- The Enhancing K-12 Cybersecurity Act, a bipartisan and bicameral proposal to strengthen school cybersecurity protections, was introduced Tuesday to promote school and district access to cybersecurity best practices and information and improve tracking of cyberattacks nationally.
- The legislation specifically directs the Cybersecurity and Infrastructure Security Agency to create a Cybersecurity Incident Registry, allowing schools to voluntarily share when they experience a cyberattack. CISA would then develop an annual report based on the analysis of this data, such as the type of incident and the date it occurred.
- The bill would also provide up to $20 million over two years to provide schools with new cybersecurity resources, with CISA establishing a K-12 Cybersecurity Technology Improvement Program to address cybersecurity risks and threats to K-12 networks. The bill would authorize funding of $10 million per year to the program for fiscal years 2024 and 2025.
Tuesday's introduction is a redo of the Enhancing K-12 Cybersecurity Act initially introduced in 2021 in the House with bipartisan support. While that bill did not advance, Congress the same year did pass the K-12 Cybersecurity Act, which mandated CISA to conduct a study of the K-12 sector’s cybersecurity needs in addition to developing tools and guidance for districts.
The bill was proposed by Rep. Doris Matsui, D-Calif., and Rep. Zach Nunn, R-Iowa alongside Sen. Mark Warner, D-Va., and Sen. Marsha Blackburn, R-Tenn.
CISA released that highly anticipated study in January which emphasized that school leaders need to embrace a “cybersecure culture,” saying the burden cannot fall solely on district IT and cybersecurity staff. The report also recommends districts implement multifactor authentication and run strong cybersecurity training programs.
The renewed legislative effort to bolster K-12 cybersecurity follows an October report by the U.S. Government Accountability Office that called out a lack of coordination on school cybersecurity by the U.S. Department of Education and CISA with other agencies and K-12 communities.
Between 2016 and 2021, school districts experienced 1,331 cyberattacks, according to the nonprofit K12 Security Information Exchange’s 2022 annual report.
As high-profile school cyberattack cases continue to pop up this year, the severity of stolen and leaked data also appears to be escalating.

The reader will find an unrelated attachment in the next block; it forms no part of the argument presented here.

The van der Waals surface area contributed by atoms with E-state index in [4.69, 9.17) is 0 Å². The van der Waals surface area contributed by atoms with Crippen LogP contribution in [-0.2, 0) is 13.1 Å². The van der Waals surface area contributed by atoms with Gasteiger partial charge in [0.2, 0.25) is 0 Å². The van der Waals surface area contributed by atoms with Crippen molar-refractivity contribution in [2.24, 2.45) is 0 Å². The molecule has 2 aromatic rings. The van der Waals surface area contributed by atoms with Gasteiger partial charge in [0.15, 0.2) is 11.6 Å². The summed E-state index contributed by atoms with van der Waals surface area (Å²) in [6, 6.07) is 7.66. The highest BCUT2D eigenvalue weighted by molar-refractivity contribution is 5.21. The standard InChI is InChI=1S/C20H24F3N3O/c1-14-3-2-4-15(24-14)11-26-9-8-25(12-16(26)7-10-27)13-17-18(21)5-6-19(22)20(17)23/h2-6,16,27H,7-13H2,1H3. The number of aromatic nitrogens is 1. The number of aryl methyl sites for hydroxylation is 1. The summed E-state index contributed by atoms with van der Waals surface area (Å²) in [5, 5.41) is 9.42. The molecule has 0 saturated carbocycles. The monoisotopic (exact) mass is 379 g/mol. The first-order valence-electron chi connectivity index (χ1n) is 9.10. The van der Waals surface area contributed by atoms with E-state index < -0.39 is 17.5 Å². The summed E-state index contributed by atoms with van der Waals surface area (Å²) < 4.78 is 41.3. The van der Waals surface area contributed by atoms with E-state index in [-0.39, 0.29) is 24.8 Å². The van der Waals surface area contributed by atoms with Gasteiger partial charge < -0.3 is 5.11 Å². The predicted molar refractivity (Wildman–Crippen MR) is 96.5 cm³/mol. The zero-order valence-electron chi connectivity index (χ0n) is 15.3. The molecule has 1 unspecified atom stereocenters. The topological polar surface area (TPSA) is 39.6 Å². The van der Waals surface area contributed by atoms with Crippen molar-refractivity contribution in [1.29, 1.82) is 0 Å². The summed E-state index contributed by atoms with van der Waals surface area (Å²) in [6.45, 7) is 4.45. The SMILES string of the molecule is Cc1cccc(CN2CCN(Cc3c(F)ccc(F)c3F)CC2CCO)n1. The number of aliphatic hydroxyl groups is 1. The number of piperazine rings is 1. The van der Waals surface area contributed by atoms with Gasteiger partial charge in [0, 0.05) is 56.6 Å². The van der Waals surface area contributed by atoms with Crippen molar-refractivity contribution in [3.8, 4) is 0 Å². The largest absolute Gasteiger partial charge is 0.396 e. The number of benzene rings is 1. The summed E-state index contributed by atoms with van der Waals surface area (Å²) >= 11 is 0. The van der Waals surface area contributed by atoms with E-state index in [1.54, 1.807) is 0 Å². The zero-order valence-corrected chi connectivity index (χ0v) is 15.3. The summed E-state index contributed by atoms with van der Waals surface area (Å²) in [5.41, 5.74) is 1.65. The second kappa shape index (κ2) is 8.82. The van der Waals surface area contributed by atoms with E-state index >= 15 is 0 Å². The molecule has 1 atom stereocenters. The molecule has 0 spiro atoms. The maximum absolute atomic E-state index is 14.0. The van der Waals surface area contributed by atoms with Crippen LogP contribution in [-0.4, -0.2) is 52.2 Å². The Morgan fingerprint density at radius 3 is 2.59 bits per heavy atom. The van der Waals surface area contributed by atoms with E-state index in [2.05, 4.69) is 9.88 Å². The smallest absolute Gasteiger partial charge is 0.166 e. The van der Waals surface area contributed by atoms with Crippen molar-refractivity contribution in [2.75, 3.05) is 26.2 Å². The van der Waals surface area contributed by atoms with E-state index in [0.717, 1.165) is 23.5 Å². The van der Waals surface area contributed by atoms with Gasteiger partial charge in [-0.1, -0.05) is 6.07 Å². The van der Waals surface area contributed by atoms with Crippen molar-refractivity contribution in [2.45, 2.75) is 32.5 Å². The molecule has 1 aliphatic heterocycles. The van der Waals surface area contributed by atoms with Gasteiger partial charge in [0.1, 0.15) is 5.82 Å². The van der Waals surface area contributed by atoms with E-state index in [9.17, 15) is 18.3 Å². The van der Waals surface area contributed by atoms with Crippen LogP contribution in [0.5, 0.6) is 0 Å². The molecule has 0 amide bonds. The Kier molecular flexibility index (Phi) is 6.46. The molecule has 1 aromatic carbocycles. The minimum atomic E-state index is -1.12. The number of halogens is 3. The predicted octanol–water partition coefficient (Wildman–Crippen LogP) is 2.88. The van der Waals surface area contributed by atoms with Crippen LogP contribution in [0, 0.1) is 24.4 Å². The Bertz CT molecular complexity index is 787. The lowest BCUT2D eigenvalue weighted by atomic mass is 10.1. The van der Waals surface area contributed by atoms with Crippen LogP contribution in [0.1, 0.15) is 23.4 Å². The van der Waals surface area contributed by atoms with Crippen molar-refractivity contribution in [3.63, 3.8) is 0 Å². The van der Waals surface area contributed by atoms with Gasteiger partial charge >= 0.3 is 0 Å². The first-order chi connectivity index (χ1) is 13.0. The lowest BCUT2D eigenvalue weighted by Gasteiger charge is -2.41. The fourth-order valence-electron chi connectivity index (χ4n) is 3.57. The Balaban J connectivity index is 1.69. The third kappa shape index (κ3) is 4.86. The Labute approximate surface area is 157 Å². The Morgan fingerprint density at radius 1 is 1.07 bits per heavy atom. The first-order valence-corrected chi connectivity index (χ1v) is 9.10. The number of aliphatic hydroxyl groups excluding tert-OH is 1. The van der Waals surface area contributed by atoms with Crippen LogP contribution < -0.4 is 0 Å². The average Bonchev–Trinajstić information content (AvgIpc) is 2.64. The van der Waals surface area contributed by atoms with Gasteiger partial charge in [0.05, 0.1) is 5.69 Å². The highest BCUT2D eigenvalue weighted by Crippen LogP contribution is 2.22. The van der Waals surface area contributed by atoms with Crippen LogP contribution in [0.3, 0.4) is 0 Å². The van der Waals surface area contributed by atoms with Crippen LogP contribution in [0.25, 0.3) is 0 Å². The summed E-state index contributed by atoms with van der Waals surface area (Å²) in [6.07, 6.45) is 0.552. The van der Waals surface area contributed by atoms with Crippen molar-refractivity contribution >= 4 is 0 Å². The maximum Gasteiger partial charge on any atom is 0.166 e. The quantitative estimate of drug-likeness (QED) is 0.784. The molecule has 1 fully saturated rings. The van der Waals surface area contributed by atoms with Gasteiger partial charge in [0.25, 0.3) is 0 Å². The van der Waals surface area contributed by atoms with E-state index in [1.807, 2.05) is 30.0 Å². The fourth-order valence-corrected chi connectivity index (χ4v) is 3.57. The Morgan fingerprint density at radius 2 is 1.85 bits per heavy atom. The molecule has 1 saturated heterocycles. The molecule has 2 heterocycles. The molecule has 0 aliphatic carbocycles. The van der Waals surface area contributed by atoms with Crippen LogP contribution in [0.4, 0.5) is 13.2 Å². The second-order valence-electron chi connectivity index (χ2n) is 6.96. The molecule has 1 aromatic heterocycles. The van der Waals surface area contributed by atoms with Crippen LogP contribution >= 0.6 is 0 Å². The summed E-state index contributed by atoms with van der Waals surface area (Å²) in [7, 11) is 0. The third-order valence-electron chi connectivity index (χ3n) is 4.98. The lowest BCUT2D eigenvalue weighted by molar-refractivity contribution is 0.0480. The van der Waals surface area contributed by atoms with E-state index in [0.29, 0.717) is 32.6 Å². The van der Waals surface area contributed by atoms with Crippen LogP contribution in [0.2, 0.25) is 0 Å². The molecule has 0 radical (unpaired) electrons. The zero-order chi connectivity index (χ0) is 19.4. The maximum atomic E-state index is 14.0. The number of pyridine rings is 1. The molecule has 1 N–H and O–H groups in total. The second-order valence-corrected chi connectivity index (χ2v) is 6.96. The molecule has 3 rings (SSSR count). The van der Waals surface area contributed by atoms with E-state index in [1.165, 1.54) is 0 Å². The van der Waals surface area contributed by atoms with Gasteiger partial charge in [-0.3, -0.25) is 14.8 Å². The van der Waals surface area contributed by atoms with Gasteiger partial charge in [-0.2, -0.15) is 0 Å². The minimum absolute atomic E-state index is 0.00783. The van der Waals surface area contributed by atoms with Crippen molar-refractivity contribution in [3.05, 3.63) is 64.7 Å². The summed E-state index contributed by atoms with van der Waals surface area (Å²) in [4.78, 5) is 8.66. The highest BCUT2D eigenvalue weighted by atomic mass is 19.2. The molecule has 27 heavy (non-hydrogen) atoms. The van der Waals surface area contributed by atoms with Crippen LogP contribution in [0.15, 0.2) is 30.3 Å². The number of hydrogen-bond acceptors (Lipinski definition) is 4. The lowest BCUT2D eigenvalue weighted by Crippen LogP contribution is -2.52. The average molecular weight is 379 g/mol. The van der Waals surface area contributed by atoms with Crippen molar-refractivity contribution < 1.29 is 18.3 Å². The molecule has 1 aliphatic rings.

In March, the Medusa ransomware gang claimed responsibility for a cyberattack against Minneapolis Public Schools, while also claiming to leak files that included sensitive information — including an alleged student-involved sexual assault — on its darknet website.
Arizona’s Tucson Unified School District was alerted via a January letter that staff found on a school printer, notifying officials the district’s network was compromised by the Royal strain of ransomware, and its data had been encrypted and copied. Later that week, Superintendent Gabriel Trujillo said no evidence suggested personal or confidential information was stolen.
But a Tuesday report by Bloomberg found hackers obtained gigabytes of files from that cyberattack, including thousands of current and former employees’ Social Security numbers among other confidential data. That information — from a high schooler’s medical records to thorough arguments for expelling multiple students — was uploaded in February to the dark web and was still easily accessible as of Monday, according to Bloomberg.
With some school cyberattacks becoming more heinous in nature, districts face a difficult task to prevent and combat these efforts as their IT budgets are often strained and the cybersecurity workforce shortage persists across sectors, especially for K-12.
“Cybercriminals are rapidly evolving their strategies to cause chaos and disruption, yet a lack of resources for our schools is forcing them to do more with less,” said Matsui in a statement. “The Enhancing K-12 Cybersecurity Act would establish a crucial roadmap to prepare our K-12 cyberinfrastructure for future attacks.”